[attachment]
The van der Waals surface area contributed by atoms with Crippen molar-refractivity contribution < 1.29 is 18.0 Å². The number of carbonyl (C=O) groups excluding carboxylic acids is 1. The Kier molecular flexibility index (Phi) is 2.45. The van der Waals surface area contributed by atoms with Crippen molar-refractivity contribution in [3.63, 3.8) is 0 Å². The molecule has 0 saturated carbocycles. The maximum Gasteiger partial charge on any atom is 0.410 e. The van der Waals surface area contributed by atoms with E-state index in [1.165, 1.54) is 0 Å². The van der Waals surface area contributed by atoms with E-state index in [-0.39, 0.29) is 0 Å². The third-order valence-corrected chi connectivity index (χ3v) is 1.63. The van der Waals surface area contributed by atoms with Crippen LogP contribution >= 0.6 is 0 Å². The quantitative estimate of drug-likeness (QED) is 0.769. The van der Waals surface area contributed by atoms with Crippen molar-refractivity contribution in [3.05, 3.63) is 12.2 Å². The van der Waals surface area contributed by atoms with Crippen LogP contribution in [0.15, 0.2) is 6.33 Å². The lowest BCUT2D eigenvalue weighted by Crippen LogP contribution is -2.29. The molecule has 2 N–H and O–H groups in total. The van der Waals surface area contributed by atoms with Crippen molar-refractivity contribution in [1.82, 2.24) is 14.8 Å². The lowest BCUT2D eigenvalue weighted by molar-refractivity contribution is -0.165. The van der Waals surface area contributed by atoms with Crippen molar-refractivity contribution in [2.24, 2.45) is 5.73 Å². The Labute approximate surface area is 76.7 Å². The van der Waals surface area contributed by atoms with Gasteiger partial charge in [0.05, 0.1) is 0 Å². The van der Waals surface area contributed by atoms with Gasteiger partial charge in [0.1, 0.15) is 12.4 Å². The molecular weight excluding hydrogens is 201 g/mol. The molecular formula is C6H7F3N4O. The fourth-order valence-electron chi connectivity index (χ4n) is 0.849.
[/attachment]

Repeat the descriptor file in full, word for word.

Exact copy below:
The van der Waals surface area contributed by atoms with Crippen molar-refractivity contribution < 1.29 is 18.0 Å². The number of carbonyl (C=O) groups excluding carboxylic acids is 1. The Kier molecular flexibility index (Phi) is 2.45. The van der Waals surface area contributed by atoms with Crippen molar-refractivity contribution in [3.63, 3.8) is 0 Å². The molecule has 0 saturated carbocycles. The maximum Gasteiger partial charge on any atom is 0.410 e. The van der Waals surface area contributed by atoms with E-state index in [1.165, 1.54) is 0 Å². The van der Waals surface area contributed by atoms with E-state index in [-0.39, 0.29) is 0 Å². The third-order valence-corrected chi connectivity index (χ3v) is 1.63. The van der Waals surface area contributed by atoms with Crippen LogP contribution >= 0.6 is 0 Å². The quantitative estimate of drug-likeness (QED) is 0.769. The van der Waals surface area contributed by atoms with Crippen molar-refractivity contribution in [3.05, 3.63) is 12.2 Å². The van der Waals surface area contributed by atoms with Crippen LogP contribution in [0.15, 0.2) is 6.33 Å². The lowest BCUT2D eigenvalue weighted by Crippen LogP contribution is -2.29. The molecule has 2 N–H and O–H groups in total. The van der Waals surface area contributed by atoms with Crippen molar-refractivity contribution in [1.82, 2.24) is 14.8 Å². The lowest BCUT2D eigenvalue weighted by molar-refractivity contribution is -0.165. The van der Waals surface area contributed by atoms with Crippen molar-refractivity contribution in [2.24, 2.45) is 5.73 Å². The Labute approximate surface area is 76.7 Å². The van der Waals surface area contributed by atoms with Gasteiger partial charge in [0.05, 0.1) is 0 Å². The van der Waals surface area contributed by atoms with Gasteiger partial charge in [0.1, 0.15) is 12.4 Å². The molecular weight excluding hydrogens is 201 g/mol. The molecular formula is C6H7F3N4O. The fourth-order valence-electron chi connectivity index (χ4n) is 0.849.